December 4th, 2009 | Published in Google Research
On November 19, we launched our new automatic captioning and automatic alignment feature for YouTube. These features significantly reduce the effort it takes to create captions for videos on YouTube.
With YouTube expanding its index at a breakneck speed of about 20 hours of new material uploaded each minute, access to this vast body of video material becomes increasingly challenging. This is particularly true for people with hearing disabilities. A 2005 US census showed that 7.8 million people (or about 3 percent of the US population) have difficulty hearing a normal conversation, with 1 million unable to hear at all. Hence, increased accesibility by adding captions to YouTube videos makes the corpus available to a much larger audience.
In addition to expanded accessibility for those with hearing disabilities, the combination of captions with machine translation expands YouTube accessibility across the globe. If a caption track is available, it can be translated automatically in any of the 51 currently available languages. As a result, video content otherwise not accessible due to a language barrier can now be understood by a significantly larger user population.
Although captions are available in YouTube for hundreds of thousands of videos, it remains only a fraction of the the available corpus. Furthermore, only a tiny fraction of the avalanche of new video material getting uploaded is captioned. One reason for this lack of coverage is the effort it takes for a video uploader to generate captions. And this is where our new auto captioning and auto alignment features can benefit our uploaders. Auto-captioning uses automatic speech recognition technology to produce machine generated captions. Auto-alignment requires only a transcript--the uploader no longer has to sync that text with the video stream. To more concisely illustrate the use of these features, check out our help center article or this short video:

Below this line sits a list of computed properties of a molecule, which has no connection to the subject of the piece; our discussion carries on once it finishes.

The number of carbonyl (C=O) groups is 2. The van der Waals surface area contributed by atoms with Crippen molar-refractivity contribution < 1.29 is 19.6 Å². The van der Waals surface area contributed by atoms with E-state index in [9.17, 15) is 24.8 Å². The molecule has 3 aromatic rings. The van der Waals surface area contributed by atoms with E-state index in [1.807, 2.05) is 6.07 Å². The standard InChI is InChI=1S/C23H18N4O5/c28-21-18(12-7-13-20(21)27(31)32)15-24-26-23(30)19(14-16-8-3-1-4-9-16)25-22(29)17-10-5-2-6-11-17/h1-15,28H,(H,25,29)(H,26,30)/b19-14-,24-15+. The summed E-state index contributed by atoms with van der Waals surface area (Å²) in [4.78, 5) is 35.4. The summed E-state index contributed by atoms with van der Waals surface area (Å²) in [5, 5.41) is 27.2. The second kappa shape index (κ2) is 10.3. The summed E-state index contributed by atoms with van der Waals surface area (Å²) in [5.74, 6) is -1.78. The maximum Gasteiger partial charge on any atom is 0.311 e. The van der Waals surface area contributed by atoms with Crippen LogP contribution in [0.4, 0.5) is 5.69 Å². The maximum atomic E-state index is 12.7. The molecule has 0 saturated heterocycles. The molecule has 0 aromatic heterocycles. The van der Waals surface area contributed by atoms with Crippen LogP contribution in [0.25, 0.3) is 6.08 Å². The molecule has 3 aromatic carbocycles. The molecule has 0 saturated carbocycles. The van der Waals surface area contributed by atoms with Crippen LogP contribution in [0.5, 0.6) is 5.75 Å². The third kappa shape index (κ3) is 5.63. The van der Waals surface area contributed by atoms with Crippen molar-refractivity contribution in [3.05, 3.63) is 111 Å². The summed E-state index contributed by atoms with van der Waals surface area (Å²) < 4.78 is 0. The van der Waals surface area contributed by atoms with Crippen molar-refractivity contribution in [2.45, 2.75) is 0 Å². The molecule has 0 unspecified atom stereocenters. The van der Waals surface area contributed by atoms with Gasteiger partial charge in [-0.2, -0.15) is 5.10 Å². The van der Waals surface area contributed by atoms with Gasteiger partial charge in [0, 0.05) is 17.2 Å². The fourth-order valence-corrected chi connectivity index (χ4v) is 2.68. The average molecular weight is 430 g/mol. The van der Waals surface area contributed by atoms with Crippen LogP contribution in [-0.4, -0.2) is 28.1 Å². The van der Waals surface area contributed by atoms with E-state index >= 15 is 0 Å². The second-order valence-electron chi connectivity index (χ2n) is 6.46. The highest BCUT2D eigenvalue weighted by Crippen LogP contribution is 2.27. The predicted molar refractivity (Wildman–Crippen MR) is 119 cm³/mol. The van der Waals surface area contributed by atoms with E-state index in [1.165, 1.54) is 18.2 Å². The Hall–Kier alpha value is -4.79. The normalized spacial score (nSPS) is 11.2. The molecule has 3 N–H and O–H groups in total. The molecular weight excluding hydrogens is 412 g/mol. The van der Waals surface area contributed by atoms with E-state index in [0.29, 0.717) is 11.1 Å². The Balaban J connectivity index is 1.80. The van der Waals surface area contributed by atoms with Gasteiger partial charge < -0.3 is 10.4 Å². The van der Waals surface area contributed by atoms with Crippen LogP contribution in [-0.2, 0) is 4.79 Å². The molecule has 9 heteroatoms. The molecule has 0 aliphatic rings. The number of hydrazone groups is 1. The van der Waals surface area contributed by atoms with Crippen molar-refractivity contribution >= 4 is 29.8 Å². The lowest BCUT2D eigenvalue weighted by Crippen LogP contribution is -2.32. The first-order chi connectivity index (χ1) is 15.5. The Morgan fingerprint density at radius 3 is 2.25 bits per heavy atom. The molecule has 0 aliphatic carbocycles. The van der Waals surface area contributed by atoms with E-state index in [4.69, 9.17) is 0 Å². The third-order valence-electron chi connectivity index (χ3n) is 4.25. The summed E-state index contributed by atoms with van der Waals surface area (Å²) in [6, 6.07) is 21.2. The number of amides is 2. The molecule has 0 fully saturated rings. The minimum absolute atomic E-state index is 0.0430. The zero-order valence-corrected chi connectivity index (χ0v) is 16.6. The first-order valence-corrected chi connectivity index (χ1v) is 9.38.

Modern-day speech recognition systems are big statistical machines trained on large sets of data. They do the best job recognizing speech in domains similar to their training data. Both the auto captioning and the auto alignment features use the speech recognition infrastructure that underlies Google Voice and Voice Search, but trained on different data. As an intial installment, for YouTube we use models trained on publicly available English broadcast news data. As a result, for now, the new features only work well on English material that is similar in style (i.e. an individual speaker who is speaking clearly).
The auto alignment features is available for all new video uploads, however the scope is limited to English material. The auto captioning feature is initially rolled out to a set of educational partners only. Although this is very limited in scope, the early launch makes the results of the system available to the viewers of this material instantly and it allows us to gauge early feedback which can aid in improving the features. We will release automatic captions more widely as quickly as possible.
Over time, we will work on improving the quality as well as the coverage of these features. Expansion will take place along two axes: additional languages will be made available and within each language we will cover much broader domains (beyond just broadcast news-like material). Since the content available in YouTube is so varied, it is difficult to set a timeline for this expansion. Automatic speech recognition remains challenging, in particular for the varied types of speech and background sounds and noise we see in the YouTube corpus. Therefore, to reach a high level of quality, we need to make advances in core technology. Although this will take time, we are committed to making that happen and to providing the larger community with the benefits of those developments.